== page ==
30 Years of Innovation:
Dependable SLS Enables Sustainability in AM
We’re wrapping up our 30th-anniversary blog series with a look at the final 3D printing technology in our portfolio: selective laser sintering (SLS). SLS has been offered at Materialise since 1998, and over the past 22 years, our team has worked with this technology to reliably print application after application. This next decade, we’re turning our sights on sustainability, and SLS has a major role in enabling our customers to order prints that are manufactured in a more sustainable way with our new Bluesint PA12 material.
Selective laser sintering is a popular and versatile 3D printing method that uses - you guessed it - lasers to bind powder particles together. Because of its adaptable process and high-quality output, SLS works well with a wide range of applications, from prototyping to series production.
A favorite in the industry
SLS is used quite frequently in 3D printing - and for good reason. As an affordable, quick, and accurate technology, it checks off many boxes and is a great option for serial production.
“One advantage of SLS is its productivity. Because parts are printed in a power bed, no support structures are needed, and you can really optimize each build to its fullest. This is especially useful in series manufacturing because you can print many copies of the same part in one go.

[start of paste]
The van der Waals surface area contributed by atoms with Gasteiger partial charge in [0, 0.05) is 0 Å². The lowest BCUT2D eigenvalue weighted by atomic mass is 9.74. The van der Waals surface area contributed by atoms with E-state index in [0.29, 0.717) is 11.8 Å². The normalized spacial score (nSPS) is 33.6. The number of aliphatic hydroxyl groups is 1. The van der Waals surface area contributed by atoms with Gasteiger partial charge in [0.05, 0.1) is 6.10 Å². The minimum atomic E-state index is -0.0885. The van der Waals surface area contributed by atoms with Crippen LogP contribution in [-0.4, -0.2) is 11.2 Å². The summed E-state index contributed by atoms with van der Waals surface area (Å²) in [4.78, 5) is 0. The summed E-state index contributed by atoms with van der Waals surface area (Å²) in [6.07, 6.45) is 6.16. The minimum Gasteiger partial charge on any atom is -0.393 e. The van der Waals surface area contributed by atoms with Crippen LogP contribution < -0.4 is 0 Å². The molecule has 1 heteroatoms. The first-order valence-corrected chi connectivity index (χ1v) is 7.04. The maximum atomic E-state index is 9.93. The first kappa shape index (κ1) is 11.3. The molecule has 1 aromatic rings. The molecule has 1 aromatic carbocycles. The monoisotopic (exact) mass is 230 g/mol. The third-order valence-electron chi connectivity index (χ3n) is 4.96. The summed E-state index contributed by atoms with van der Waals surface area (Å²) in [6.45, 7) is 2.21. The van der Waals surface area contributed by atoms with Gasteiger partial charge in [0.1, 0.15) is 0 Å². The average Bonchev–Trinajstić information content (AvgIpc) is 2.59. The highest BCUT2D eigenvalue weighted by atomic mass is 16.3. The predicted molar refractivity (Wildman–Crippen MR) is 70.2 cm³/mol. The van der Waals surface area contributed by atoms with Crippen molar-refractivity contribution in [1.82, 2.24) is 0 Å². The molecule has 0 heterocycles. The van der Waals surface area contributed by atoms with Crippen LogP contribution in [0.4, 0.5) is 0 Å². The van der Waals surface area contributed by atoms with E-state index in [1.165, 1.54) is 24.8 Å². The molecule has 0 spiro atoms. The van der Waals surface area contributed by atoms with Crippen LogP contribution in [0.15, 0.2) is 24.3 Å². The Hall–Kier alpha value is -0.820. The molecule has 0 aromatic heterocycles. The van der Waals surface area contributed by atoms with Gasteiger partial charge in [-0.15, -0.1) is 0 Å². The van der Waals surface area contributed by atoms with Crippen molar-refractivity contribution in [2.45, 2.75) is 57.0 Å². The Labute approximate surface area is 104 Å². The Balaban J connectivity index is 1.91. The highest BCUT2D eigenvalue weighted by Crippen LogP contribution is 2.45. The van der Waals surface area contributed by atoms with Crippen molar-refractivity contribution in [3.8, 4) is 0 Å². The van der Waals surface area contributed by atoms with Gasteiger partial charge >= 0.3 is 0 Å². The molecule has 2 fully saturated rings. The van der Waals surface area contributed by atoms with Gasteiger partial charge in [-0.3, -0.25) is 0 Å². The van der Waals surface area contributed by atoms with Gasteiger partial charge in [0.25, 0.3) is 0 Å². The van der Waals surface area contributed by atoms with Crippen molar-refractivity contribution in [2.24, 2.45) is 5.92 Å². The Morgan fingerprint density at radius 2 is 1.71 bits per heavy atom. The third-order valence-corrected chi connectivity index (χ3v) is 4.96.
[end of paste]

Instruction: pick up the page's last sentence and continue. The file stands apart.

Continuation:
Another benefit is the quality of the parts. SLS parts have very good mechanical properties compared to injection-molded parts of the same material. SLS creates robust parts,” explains Giovanni Vleminckx, Research Project Manager at Materialise.
Laser sintering’s advantages also bring great value to prototyping.
“On top of these other capabilities, SLS is fast, which is crucial for prototyping. Having the ability to nest many parts in the same build means that you can use one run of the machine for one-off parts, often prototypes, from various customers if they are the same material,” says Giovanni. “This chips down the lead time and decreases the cost because you can spread the cost of your single run among more parts. AM is fantastic for rapid prototyping, and that value really shines through with SLS.”
Laser sintering’s usefulness is proven in both one-of-a-kind projects and repeat series. Its capabilities, such as the ability to print hinges and interlocking parts, allow designers to look at traditional products through a different lens. An example of this is the unique ONE_SHOT.MGX stool and beautiful 2.7-meter wedding veil shown above. In addition to this mobility, SLS was chosen because the wedding veil could be printed folded over itself within the powder bed to create the length.
In mass production instances, SLS shows its value in applications like eyewear. At Materialise, laser sintering is often our go-to for eyewear applications for its high quality and ability to print many parts in one build. Plus, SLS provides the style and reliability that consumers need in their eyewear thanks to a wide variety of colors and finishes, impressive mechanical properties, and skin contact safety that will last throughout the accessory’s lifetime.